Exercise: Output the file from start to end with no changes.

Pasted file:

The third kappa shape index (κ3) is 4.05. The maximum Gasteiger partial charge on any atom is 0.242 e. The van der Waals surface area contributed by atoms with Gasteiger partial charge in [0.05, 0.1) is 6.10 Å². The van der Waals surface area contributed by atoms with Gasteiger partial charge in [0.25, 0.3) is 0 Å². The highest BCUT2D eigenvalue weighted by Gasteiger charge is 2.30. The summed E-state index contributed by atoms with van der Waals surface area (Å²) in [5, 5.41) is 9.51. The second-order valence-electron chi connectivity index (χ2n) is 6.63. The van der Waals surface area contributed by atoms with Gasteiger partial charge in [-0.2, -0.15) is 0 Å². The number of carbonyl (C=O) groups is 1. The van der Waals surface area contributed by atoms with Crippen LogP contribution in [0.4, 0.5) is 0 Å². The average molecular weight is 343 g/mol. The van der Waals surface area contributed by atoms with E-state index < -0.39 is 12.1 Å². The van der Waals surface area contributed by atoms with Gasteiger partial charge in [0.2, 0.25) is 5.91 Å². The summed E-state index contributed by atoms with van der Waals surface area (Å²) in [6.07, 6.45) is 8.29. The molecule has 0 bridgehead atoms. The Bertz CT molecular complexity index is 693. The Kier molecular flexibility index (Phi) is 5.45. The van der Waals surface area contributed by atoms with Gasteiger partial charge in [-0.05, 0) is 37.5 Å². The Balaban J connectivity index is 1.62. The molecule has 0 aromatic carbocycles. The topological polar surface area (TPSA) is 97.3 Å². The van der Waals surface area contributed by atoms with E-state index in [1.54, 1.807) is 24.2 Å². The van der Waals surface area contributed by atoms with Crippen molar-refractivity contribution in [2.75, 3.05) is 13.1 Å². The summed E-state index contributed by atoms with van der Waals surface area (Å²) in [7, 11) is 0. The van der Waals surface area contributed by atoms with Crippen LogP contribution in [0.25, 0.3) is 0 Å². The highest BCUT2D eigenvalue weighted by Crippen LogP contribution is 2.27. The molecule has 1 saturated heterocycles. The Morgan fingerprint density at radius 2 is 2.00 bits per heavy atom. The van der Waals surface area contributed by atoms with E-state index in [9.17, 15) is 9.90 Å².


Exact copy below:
The third kappa shape index (κ3) is 4.05. The maximum Gasteiger partial charge on any atom is 0.242 e. The van der Waals surface area contributed by atoms with Gasteiger partial charge in [0.05, 0.1) is 6.10 Å². The van der Waals surface area contributed by atoms with Gasteiger partial charge in [0.25, 0.3) is 0 Å². The highest BCUT2D eigenvalue weighted by Gasteiger charge is 2.30. The summed E-state index contributed by atoms with van der Waals surface area (Å²) in [5, 5.41) is 9.51. The second-order valence-electron chi connectivity index (χ2n) is 6.63. The van der Waals surface area contributed by atoms with Gasteiger partial charge in [-0.2, -0.15) is 0 Å². The number of carbonyl (C=O) groups is 1. The van der Waals surface area contributed by atoms with Crippen LogP contribution in [0.4, 0.5) is 0 Å². The average molecular weight is 343 g/mol. The van der Waals surface area contributed by atoms with E-state index < -0.39 is 12.1 Å². The van der Waals surface area contributed by atoms with Gasteiger partial charge in [0.2, 0.25) is 5.91 Å². The summed E-state index contributed by atoms with van der Waals surface area (Å²) in [6.07, 6.45) is 8.29. The molecule has 0 bridgehead atoms. The Bertz CT molecular complexity index is 693. The Kier molecular flexibility index (Phi) is 5.45. The van der Waals surface area contributed by atoms with Gasteiger partial charge in [-0.05, 0) is 37.5 Å². The Balaban J connectivity index is 1.62. The molecule has 0 aromatic carbocycles. The topological polar surface area (TPSA) is 97.3 Å². The van der Waals surface area contributed by atoms with E-state index in [1.54, 1.807) is 24.2 Å². The van der Waals surface area contributed by atoms with Crippen molar-refractivity contribution in [2.75, 3.05) is 13.1 Å². The summed E-state index contributed by atoms with van der Waals surface area (Å²) in [7, 11) is 0. The van der Waals surface area contributed by atoms with Crippen LogP contribution in [0.25, 0.3) is 0 Å². The highest BCUT2D eigenvalue weighted by Crippen LogP contribution is 2.27. The molecule has 1 saturated heterocycles. The Morgan fingerprint density at radius 2 is 2.00 bits per heavy atom. The van der Waals surface area contributed by atoms with E-state index in [9.17, 15) is 9.90 Å².